The diversity of information encoding by neuronal circuits is regulated by the magnitude and location of Ca2+ entry though voltage-gated Ca2+ channels (CaV). In the mammalian central nervous system, the CaV2.1 channel is the critical subtype for CNS function since it is the most efficient CaV2 subtype at triggering synaptic vesicle (SV) release. At the majority of synapses, CaV2.1 is present at higher levels and in closest proximity to SVs. During development synapses become progressively more dependent on CaV2.1 due to selective reduction of CaV2.2 and CaV2.3. Neurons that signal with rapid and temporally precise action-potentials use Cav2.1 exclusive synapses that have fast SV release kinetics. Additionally, CaV2.1 is the dominant CaV2 isoform associated with human CaV2 channelopathies that manifest in migraine, epilepsy, and ataxia. Consistent with these findings, dysregulation of SV release is a cause of these and several other neurological disorders. Despite the importance of CaV2.1 in CNS function, we know little about the molecular mechanisms that regulate these CaV2.1 functions at the synapse. The calyx of Held, a glutamatergic presynaptic terminal in the auditory brainstem utilizes rapid and temporally precise action potential signaling for encoding information. The calyx undergoes a developmental change from having multiple CaV2 subtypes to CaV2.1 exclusively. Since it is the sole input to drive post-synaptic action potential spiking and due to the ability to directly measure presynaptic Ca2+ currents and correlate them to SV release rate, the calyx is an exceptional model for gaining mechanistic insights into the presynaptic regulation of SV release and neuronal circuit output. We will use transgenic mouse models and novel viral vectors to manipulate CaV2 subtypes at the calyx during different developmental stages. With these tools and proposed experiments, we will determine how the CaV2 ?1 subunit regulates CaV2 subtype levels, organization and proximity to SVs thereby controlling synaptic transmission and neuronal circuit output. Given the importance of CaV2 channels in regulating synaptic transmission, as well as the pathological consequences of aberrant SV release, we envision that our findings will provide fundamental insights into how information is encoded by the nervous system, facilitating the development of treatments for a wide range of neurological and neuropsychiatric disorders.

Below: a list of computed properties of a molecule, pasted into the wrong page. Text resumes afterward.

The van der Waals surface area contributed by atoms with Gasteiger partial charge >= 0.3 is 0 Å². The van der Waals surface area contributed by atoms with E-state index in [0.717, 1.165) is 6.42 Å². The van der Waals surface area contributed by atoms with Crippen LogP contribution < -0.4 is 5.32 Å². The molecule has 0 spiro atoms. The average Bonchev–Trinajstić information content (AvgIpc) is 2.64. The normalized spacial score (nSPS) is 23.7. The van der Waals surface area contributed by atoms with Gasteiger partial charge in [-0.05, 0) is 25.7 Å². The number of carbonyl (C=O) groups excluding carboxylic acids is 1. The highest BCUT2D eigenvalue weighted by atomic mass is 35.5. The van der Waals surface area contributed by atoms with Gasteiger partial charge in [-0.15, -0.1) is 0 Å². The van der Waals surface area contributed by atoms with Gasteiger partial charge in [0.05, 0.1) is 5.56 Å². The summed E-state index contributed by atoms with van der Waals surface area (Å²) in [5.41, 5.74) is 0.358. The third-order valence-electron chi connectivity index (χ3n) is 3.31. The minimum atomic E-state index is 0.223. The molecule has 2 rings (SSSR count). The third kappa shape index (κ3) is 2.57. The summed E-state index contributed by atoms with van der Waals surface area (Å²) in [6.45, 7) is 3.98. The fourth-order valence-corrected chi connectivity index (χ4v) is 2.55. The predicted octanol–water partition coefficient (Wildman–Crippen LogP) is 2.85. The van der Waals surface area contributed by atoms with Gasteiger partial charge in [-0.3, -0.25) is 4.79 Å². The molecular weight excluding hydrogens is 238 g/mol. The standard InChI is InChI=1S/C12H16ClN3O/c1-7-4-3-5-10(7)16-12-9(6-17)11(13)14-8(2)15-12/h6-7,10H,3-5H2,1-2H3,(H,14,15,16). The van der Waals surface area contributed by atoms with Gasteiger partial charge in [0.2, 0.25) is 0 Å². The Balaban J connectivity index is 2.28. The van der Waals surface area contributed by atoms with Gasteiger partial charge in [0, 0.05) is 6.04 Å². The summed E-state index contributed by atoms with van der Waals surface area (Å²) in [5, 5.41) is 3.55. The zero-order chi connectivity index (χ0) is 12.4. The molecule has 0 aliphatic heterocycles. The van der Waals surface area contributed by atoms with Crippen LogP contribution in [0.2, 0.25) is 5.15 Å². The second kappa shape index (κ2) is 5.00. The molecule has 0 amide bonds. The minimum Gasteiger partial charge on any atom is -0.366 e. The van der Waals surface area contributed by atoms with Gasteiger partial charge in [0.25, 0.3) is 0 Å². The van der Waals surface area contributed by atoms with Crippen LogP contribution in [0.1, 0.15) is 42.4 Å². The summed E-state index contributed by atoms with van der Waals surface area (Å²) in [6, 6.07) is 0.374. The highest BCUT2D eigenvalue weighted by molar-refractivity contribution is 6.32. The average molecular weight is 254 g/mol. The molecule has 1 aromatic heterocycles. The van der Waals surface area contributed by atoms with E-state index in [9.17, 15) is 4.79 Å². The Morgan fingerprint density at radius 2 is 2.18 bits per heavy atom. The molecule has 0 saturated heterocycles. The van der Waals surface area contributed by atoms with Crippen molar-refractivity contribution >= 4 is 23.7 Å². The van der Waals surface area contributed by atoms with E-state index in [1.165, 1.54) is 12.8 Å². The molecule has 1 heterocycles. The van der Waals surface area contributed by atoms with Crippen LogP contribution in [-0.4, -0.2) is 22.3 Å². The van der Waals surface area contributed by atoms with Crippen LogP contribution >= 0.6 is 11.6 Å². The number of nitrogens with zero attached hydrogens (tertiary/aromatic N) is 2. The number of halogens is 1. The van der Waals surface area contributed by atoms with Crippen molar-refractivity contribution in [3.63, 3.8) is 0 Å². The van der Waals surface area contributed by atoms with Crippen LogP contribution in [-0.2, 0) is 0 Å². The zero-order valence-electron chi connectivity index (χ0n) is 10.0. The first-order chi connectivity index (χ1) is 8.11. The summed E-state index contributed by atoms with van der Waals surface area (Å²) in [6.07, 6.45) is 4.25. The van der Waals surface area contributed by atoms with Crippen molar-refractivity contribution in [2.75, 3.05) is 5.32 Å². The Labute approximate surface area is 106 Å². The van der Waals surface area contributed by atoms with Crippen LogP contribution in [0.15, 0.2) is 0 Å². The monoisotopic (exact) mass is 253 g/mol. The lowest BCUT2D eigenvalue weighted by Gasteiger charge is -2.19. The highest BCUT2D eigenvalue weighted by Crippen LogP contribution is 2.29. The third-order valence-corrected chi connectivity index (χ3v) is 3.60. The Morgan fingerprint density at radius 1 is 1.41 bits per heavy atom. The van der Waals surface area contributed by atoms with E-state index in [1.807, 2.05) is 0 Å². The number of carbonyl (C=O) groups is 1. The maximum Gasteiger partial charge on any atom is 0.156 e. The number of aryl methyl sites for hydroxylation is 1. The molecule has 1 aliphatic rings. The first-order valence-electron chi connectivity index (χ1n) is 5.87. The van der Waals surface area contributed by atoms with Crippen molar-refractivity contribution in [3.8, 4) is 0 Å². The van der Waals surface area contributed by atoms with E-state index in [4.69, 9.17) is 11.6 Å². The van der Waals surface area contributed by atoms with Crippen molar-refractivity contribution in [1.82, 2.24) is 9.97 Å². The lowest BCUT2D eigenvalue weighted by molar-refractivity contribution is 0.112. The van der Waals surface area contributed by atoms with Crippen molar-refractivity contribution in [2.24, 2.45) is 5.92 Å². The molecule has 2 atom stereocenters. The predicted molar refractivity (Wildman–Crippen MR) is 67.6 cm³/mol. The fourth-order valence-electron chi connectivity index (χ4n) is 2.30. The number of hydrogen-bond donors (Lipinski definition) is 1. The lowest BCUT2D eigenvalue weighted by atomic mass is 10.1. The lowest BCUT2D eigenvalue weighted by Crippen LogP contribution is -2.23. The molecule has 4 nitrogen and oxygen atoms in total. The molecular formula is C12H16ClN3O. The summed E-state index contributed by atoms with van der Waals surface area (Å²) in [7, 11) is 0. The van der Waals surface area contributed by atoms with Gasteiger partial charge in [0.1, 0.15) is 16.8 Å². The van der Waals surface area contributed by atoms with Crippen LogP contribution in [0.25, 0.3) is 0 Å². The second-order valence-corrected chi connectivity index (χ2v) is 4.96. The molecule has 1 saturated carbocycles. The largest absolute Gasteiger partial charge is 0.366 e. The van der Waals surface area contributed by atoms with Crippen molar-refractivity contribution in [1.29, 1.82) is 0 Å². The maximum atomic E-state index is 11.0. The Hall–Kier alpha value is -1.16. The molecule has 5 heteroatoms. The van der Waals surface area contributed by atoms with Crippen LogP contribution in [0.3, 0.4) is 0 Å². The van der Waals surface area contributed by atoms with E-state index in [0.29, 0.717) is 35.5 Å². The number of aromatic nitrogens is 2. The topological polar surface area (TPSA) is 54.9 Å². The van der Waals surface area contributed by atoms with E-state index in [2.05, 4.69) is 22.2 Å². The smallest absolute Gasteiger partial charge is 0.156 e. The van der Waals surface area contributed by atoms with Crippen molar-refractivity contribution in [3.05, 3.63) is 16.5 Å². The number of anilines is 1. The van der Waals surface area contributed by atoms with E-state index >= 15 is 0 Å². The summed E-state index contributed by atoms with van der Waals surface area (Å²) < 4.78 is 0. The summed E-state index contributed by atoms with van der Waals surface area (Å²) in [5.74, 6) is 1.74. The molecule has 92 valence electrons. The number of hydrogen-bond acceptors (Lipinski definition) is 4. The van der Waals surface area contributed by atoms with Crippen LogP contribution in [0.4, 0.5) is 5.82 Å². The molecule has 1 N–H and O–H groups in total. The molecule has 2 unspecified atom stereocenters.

The goal of this project is to reveal new molecular mechanisms that regulate Cav2.1 channel function at the synapse and their role in regulating synaptic transmission in neuronal circuits in the mammalian central nervous system. Given the importance of CaV2 channels in regulating synaptic transmission, as well as the pathological consequences of aberrant SV release, we envision that our findings will provide fundamental insights into how information is encoded by the nervous system, facilitating the development of treatments for a wide range of neurological and neuropsychiatric disorders.